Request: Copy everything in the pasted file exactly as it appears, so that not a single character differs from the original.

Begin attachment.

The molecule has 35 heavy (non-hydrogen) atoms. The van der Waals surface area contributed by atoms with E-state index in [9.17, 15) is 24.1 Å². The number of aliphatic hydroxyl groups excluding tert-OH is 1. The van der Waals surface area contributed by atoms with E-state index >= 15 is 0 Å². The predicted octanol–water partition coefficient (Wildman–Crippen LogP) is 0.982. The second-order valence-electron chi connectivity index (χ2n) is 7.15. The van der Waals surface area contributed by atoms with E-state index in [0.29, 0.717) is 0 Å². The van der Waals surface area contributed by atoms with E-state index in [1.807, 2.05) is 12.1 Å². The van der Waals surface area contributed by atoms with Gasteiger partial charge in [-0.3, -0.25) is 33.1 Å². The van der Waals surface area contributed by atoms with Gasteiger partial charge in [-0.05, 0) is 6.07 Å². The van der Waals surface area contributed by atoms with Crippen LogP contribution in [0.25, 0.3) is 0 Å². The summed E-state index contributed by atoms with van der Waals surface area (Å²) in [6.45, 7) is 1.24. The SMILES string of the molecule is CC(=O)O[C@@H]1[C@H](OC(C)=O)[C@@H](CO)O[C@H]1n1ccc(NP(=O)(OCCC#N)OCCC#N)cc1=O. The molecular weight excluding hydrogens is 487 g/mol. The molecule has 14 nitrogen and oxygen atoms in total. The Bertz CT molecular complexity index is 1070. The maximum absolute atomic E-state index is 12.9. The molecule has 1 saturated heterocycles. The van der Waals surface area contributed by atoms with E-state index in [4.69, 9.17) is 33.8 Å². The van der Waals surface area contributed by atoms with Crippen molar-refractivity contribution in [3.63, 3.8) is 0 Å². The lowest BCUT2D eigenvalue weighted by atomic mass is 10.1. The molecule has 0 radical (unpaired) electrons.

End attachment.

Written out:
The molecule has 35 heavy (non-hydrogen) atoms. The van der Waals surface area contributed by atoms with E-state index in [9.17, 15) is 24.1 Å². The number of aliphatic hydroxyl groups excluding tert-OH is 1. The van der Waals surface area contributed by atoms with E-state index >= 15 is 0 Å². The predicted octanol–water partition coefficient (Wildman–Crippen LogP) is 0.982. The second-order valence-electron chi connectivity index (χ2n) is 7.15. The van der Waals surface area contributed by atoms with E-state index in [0.29, 0.717) is 0 Å². The van der Waals surface area contributed by atoms with E-state index in [1.807, 2.05) is 12.1 Å². The van der Waals surface area contributed by atoms with Gasteiger partial charge in [-0.3, -0.25) is 33.1 Å². The van der Waals surface area contributed by atoms with Gasteiger partial charge in [-0.05, 0) is 6.07 Å². The van der Waals surface area contributed by atoms with Crippen LogP contribution in [0.25, 0.3) is 0 Å². The summed E-state index contributed by atoms with van der Waals surface area (Å²) in [6.45, 7) is 1.24. The SMILES string of the molecule is CC(=O)O[C@@H]1[C@H](OC(C)=O)[C@@H](CO)O[C@H]1n1ccc(NP(=O)(OCCC#N)OCCC#N)cc1=O. The molecular weight excluding hydrogens is 487 g/mol. The molecule has 14 nitrogen and oxygen atoms in total. The Bertz CT molecular complexity index is 1070. The maximum absolute atomic E-state index is 12.9. The molecule has 1 saturated heterocycles. The van der Waals surface area contributed by atoms with E-state index in [4.69, 9.17) is 33.8 Å². The van der Waals surface area contributed by atoms with Crippen molar-refractivity contribution in [3.63, 3.8) is 0 Å². The lowest BCUT2D eigenvalue weighted by atomic mass is 10.1. The molecule has 0 radical (unpaired) electrons.